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What can we do to help others during the coronavirus outbreak?

by swimchord1 min read9th Mar 20201 comment

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I'm sure a lot of people are wishing that they could do something to help with the coronavirus outbreak, and if things start to get really bad, that feeling will increase. It may be the case that there is really not much to do, and the best thing to do is just stay home, but it seems worth discussing, in case that there are better options.

I'll start with the obvious ones:

You can protect others by not spreading the virus: i.e. taking reasonable precautions to avoid being infected yourself, and isolating yourself to prevent spreading the virus.

Encouraging others (family, friends, co-workers) to likewise take reasonable precautions and isolate themselves to slow the spread of the disease. If you are a leader in a company or organization, use your influence to discourage in-person contact.

Some other ideas which I am not sure about:

Donating money. Who would you donate money to? Response is being led by governments, who don't need or take donations. In the US, a lot of hospitals are non-profits which can accept donations, but at the moment I don't have any reason to think donating would help their response to the crisis. Any useful ways to donate money?

Donating supplies. I guess most people probably don't have relevant supplies to donate. But I saw some talk on Twitter about Californians who bought respirators due to the fires last year, and if there was any way they could give them to those who might need them more (hospitals?). Does this make sense? Anything else like this?

Donating blood. This has nothing to do with the coronavirus, but it seems likely that if people are discouraged from leaving home, fewer people will donate blood, and meanwhile people will still have non-virus medical issues that will require blood transfusions. Does this make sense?

Volunteering. I'm sure a lot of people will want to do this since it gives a strong feeling of "helping out". It might make sense to split this question in two parts. First, in regions where there is not yet evidence of spread of the disease, are there beneficial volunteer opportunities to inform people/increase preparedness/otherwise prevent infection? Second, are there beneficial volunteer opportunities in regions where the disease is already spreading? The second one is probably more likely to be answered in the negative, since any additional activity might exacerbate the spread of the disease. But it still seems worth asking. Unless things get extremely bad, I would guess that things like basic infrastructure and hospitals continue to be fully staffed by regular, existing employees. Was this the case in Wuhan?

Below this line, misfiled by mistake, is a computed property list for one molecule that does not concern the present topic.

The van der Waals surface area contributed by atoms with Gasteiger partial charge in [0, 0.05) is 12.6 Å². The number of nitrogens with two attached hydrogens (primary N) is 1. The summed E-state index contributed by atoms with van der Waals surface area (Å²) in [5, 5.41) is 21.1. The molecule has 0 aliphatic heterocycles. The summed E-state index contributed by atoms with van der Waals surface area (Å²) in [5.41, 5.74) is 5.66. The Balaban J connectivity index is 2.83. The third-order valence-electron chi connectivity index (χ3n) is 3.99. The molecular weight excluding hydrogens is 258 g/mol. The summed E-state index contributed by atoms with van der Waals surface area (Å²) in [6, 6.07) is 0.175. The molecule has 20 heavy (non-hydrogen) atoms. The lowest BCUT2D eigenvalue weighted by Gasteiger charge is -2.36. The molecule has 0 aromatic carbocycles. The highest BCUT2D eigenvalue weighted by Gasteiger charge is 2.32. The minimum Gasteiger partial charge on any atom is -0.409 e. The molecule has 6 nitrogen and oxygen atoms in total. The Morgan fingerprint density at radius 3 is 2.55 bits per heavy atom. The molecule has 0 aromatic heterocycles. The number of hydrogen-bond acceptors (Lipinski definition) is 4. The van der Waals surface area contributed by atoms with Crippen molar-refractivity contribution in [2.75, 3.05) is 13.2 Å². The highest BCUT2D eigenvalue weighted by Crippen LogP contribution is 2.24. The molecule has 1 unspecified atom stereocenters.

Any other ideas?

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When discussing amelioration strategies with people who are taking it less seriously than me, I'm trying to avoid letting the topic become polarized (me vs them). Letting them know that I'll still respect them if they decide to have a different risk profile than me, and that I'll continue to share information that I think is relevant that they can then decide what to do with. I'm avoiding framing it as 'trying to convince them to take it more seriously.' Defensiveness is highly counterproductive so I want to avoid that as much as possible. 'I' statements help stay in the right conversational frame. 'This is the info I've found helpful.' 'These are the actions I'm taking.' And noticing the tendency to veer towards 'you should.'

I literally just had to edit this post to switch a bunch of 'you's to 'I's so this takes practice.